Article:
“I don’t want yes-men around me. I want everyone to tell the truth. Even if it costs them their jobs.” Samuel Goldwyn
Polish-American film producer, Samuel Goldwyn, expresses the irony of running a business or being involved in a corporation where there’s a fine line between telling the truth and upsetting the apple cart. This scenario, although designed to be light-hearted in Goldwyn’s quote, is probably something many of us are familiar with.
“Being powerful is like being a lady. If you have to tell people you are, you aren’t.” Margaret Thatcher
Britain’s first female Prime Minister, Margaret Thatcher was known as the Iron Lady. Famed for her strength and drive, she also injected a bit of humor into even the most mundane of parliamentary proceedings. This quote highlights the fact that if you’re really successful, you don’t need to blow your own trumpet.
“There cannot be a crisis next week. My schedule is already full.” Henry Kissinger
Statesman and political scientist, Henry Kissinger, sums up the thoughts of almost every business owner with this witty remark. When you’re juggling a hundred balls at once, the last thing you need is a crisis to deal with.
“All generalizations are false. Including this one.” Mark Twain
Author, Mark Twain, sums up the irony of making sweeping statements. In the world of business, it’s all too common to come across generalizations, most of which are inaccurate.
“I love deadlines. I like the whooshing sound they make as they fly by.” Douglas Adams
English writer, Douglas Adams, presents a fear we all have with a twist of humor and a sense of sarcasm. There’s nothing more stressful than gearing up for a deadline that is hurtling towards you far too fast.
“If I had asked people what they wanted, they would have said faster horses.” Henry Ford
Ford motors founder, Henry Ford, provides a challenge to all those guides and articles that talk endlessly about giving the customer what they want. At the time, who knew Ford’s innovative gasoline horseless carriage would change the world?
“Get your facts first. Then you can distort them as you please.” Mark Twain
They say that in business, you should talk about facts and figures, but you can still be very selective about the way you present this information. You can leave out the figures that don’t support your message, or you can listen to Mark Twain, and distort the data to make your way look like the right way.
“If you see a bandwagon, it’s too late.” James Goldsmith
When you run a business, or you’re on a mission to establish an empire, you’ll hear people talking about the importance of setting trends and being a leader, not a follower. James Goldsmith, a financier and business tycoon, sums this up perfectly. If you’re jumping on a bandwagon, you’re almost certainly getting involved in a trend that has already been spotted by your rivals.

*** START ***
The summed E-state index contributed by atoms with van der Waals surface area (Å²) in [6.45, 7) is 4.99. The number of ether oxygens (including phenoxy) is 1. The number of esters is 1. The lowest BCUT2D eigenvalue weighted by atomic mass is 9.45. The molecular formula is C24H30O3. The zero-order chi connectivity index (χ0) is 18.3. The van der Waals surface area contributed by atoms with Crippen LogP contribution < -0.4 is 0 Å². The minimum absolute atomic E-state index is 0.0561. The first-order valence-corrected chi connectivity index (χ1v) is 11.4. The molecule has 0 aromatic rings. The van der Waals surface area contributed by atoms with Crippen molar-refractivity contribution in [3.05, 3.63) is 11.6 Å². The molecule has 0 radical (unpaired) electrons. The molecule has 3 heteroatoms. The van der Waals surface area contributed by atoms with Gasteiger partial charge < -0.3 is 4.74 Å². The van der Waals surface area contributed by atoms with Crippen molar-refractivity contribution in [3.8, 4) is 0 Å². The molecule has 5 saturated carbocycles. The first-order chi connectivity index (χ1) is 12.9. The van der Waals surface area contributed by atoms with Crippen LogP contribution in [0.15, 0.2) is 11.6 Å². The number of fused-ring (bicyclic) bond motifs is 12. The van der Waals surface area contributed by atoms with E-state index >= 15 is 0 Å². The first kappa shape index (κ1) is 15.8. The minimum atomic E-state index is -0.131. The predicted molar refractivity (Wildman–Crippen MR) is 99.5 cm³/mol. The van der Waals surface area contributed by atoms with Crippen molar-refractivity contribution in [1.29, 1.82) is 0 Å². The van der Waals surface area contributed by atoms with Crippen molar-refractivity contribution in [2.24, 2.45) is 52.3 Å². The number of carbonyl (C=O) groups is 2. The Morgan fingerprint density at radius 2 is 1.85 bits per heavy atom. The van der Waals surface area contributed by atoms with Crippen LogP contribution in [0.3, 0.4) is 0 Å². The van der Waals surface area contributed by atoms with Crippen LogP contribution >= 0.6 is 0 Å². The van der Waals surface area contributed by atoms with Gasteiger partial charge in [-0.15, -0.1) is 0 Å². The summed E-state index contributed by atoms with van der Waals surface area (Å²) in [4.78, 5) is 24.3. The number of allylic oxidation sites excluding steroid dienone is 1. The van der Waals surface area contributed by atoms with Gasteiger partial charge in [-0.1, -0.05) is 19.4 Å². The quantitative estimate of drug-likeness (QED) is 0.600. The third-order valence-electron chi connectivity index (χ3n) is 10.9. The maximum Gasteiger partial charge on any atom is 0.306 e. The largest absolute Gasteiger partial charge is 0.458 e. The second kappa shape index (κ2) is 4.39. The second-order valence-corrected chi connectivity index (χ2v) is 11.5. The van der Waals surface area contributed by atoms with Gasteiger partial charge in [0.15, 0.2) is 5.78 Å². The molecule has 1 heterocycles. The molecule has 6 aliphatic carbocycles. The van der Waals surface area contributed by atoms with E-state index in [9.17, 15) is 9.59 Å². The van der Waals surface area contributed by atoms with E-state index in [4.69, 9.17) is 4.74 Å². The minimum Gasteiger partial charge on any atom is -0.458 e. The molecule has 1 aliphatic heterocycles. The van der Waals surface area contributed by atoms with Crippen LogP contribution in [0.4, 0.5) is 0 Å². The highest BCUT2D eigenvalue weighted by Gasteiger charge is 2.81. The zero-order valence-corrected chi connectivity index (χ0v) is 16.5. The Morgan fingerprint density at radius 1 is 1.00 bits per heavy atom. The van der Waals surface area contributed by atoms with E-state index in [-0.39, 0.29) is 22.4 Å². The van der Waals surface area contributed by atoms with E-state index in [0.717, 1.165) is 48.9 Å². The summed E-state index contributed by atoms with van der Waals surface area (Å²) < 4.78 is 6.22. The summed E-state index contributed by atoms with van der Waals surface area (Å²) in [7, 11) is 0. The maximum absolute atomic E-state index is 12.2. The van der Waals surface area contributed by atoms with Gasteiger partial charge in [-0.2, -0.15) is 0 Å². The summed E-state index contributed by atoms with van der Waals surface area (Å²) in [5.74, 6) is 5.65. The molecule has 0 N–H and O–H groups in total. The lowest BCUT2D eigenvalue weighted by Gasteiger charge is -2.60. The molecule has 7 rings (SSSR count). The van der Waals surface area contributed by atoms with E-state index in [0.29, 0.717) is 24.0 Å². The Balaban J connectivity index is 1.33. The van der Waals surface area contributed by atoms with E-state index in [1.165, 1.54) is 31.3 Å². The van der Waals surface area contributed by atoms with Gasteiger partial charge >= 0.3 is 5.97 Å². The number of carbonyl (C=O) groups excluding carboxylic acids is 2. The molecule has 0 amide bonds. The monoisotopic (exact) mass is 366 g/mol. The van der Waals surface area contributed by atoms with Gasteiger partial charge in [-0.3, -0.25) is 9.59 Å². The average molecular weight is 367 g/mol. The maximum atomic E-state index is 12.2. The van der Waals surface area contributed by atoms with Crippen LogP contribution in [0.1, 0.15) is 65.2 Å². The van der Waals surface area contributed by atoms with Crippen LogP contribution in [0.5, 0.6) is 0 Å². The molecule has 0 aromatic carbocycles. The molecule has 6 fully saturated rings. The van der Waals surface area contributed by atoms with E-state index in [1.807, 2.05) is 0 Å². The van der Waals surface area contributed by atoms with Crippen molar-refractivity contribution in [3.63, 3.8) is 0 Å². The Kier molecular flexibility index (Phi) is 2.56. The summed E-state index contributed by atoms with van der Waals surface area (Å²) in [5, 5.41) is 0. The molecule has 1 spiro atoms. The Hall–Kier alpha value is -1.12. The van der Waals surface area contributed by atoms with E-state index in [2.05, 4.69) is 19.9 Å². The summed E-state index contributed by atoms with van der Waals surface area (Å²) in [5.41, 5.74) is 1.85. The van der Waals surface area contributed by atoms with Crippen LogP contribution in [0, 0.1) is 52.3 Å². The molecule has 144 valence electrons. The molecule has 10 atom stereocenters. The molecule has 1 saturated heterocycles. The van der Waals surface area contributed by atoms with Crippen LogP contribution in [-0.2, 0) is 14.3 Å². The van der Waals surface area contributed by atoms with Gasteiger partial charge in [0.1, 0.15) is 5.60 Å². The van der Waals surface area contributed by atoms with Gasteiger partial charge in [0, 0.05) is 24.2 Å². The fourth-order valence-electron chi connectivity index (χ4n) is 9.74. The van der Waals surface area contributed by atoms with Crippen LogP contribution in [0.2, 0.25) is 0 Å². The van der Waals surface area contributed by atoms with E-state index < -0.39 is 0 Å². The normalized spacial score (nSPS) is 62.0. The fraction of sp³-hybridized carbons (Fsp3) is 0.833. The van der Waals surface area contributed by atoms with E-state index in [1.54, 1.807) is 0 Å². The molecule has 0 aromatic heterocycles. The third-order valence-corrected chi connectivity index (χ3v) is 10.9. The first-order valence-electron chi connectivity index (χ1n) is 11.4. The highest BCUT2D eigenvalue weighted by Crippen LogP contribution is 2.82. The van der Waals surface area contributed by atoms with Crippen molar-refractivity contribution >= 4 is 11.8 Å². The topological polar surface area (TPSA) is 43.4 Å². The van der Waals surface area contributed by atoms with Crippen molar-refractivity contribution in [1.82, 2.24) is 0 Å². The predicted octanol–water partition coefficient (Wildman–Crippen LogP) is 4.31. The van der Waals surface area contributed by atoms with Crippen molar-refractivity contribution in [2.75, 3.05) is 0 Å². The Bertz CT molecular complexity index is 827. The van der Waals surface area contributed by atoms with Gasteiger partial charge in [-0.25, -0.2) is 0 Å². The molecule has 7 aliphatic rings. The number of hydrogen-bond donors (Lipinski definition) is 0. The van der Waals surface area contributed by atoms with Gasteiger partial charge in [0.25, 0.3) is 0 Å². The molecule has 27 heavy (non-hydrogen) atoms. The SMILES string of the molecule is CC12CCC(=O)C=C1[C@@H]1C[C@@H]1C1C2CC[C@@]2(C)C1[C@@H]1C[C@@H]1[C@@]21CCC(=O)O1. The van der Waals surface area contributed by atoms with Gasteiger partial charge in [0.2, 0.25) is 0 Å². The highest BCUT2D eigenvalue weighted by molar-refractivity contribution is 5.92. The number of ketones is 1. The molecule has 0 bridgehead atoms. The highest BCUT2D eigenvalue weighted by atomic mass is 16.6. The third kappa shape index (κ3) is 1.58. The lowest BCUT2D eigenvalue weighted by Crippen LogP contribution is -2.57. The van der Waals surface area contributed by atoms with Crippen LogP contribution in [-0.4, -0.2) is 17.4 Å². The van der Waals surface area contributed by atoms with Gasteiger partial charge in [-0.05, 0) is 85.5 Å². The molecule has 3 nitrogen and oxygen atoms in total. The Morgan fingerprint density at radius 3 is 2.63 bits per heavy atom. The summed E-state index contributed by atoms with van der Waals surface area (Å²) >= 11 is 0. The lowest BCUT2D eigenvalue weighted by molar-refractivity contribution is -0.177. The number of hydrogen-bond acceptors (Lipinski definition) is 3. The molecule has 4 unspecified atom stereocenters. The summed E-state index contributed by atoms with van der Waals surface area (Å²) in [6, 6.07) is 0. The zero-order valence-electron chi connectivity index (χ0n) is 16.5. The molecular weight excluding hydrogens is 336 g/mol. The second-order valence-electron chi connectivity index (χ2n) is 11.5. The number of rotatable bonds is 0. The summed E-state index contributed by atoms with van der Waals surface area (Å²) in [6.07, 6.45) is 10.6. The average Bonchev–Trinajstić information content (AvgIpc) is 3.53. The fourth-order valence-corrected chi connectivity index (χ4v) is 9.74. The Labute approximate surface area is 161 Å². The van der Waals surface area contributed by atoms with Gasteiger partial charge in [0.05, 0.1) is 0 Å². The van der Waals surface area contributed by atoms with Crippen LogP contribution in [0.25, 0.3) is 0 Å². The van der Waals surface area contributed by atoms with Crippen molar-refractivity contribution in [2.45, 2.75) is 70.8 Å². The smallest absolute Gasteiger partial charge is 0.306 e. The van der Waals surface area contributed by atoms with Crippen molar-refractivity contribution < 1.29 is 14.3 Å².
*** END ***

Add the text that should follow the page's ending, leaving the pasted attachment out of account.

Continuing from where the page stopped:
“Why join the Navy if you can be a pirate?” Steve Jobs
The enigmatic co-founder of Apple, Steve Jobs, questions the excitement of routine and following in the footsteps of others, suggesting an alternative path for those keen to make it to the top while enjoying the climb a little more.
“Never try to teach a pig to sing. It wastes your time and annoys the pig.” George Bernard Shaw
In life, we’re encouraged to play to our strengths, and as an employer, you’re urged to assign jobs to employees with the skill set to match. As George Bernard Shaw alludes to, there’s no point in trying to force somebody to do something they don’t want. They won’t enjoy it, and you’ll be wasting your time.
“By working faithfully eight hours a day you may eventually get to be the boss and work twelve hours a day.” Robert Frost
Most of us have ambitions to climb the career ladder, but often, as American poet, Robert Frost, points out, getting to the top means devoting even more of your precious time to work.
“Success is going from failure to failure without loss of enthusiasm.” Winston Churchill
As a man who battled constant criticism and some of the most turbulent political times on record, Winston Churchill knows a thing or two about success and failure. If you can bounce back and not lose hope or enthusiasm, you have every chance of getting the results you want.
“If at first you don’t succeed, try, try again. Then quit. There’s no point in being a damn fool about it.” WC Fields
Most successful people have been rejected along the way, but sometimes, you have to know when it’s time to throw the towel in. There’s a limit to how much rejection one soul can take, and if you’ve already tried and tried again, it may be time to work towards a new goal.
“The best way to appreciate your job is to imagine yourself without one.” Oscar Wilde
Do you ever look up at the clock, notice that it’s 9pm and wonder why on earth you’re still at work? If you ever have those moments, take Oscar Wilde’s thoughts on board, and ask yourself if life would be better without that job.
“Success means only doing what you do well, letting somebody else do the rest.” Goldstein S Truism.
In business, you can often measure success by the amount of time you can devote to doing things you actually enjoy. If you get to this stage, it usually means that you’re the boss, and you can delegate all the tasks that don’t interest you to others.
Getting anywhere in business requires hard work and determination, but sometimes, you have to make time for a bit of fun. If you’re having a stressful time trying to build your empire, hopefully, these quotes have inspired you, and most importantly, given you something to smile about.